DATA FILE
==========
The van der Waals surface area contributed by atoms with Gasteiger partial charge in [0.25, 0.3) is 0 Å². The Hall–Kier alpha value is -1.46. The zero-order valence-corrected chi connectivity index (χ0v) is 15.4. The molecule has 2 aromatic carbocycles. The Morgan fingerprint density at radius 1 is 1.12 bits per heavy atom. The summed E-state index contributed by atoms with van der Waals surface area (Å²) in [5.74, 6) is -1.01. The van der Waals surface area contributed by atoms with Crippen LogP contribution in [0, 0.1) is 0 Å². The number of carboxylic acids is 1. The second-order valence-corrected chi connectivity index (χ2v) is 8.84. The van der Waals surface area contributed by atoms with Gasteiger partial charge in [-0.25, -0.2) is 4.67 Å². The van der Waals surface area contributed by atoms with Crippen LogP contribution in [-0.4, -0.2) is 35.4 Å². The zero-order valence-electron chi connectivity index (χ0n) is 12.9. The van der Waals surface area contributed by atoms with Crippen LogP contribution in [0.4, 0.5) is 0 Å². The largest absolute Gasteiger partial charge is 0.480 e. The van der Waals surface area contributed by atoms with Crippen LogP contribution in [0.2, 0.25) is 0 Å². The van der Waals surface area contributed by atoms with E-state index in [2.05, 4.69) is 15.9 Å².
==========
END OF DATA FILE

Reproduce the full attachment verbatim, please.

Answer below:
The van der Waals surface area contributed by atoms with Gasteiger partial charge in [0.25, 0.3) is 0 Å². The Hall–Kier alpha value is -1.46. The zero-order valence-corrected chi connectivity index (χ0v) is 15.4. The molecule has 2 aromatic carbocycles. The Morgan fingerprint density at radius 1 is 1.12 bits per heavy atom. The summed E-state index contributed by atoms with van der Waals surface area (Å²) in [5.74, 6) is -1.01. The van der Waals surface area contributed by atoms with Crippen LogP contribution in [0, 0.1) is 0 Å². The number of carboxylic acids is 1. The second-order valence-corrected chi connectivity index (χ2v) is 8.84. The van der Waals surface area contributed by atoms with Gasteiger partial charge in [-0.25, -0.2) is 4.67 Å². The van der Waals surface area contributed by atoms with Crippen LogP contribution in [-0.4, -0.2) is 35.4 Å². The zero-order valence-electron chi connectivity index (χ0n) is 12.9. The van der Waals surface area contributed by atoms with Crippen LogP contribution in [0.4, 0.5) is 0 Å². The largest absolute Gasteiger partial charge is 0.480 e. The van der Waals surface area contributed by atoms with Crippen LogP contribution in [0.2, 0.25) is 0 Å². The van der Waals surface area contributed by atoms with E-state index in [2.05, 4.69) is 15.9 Å².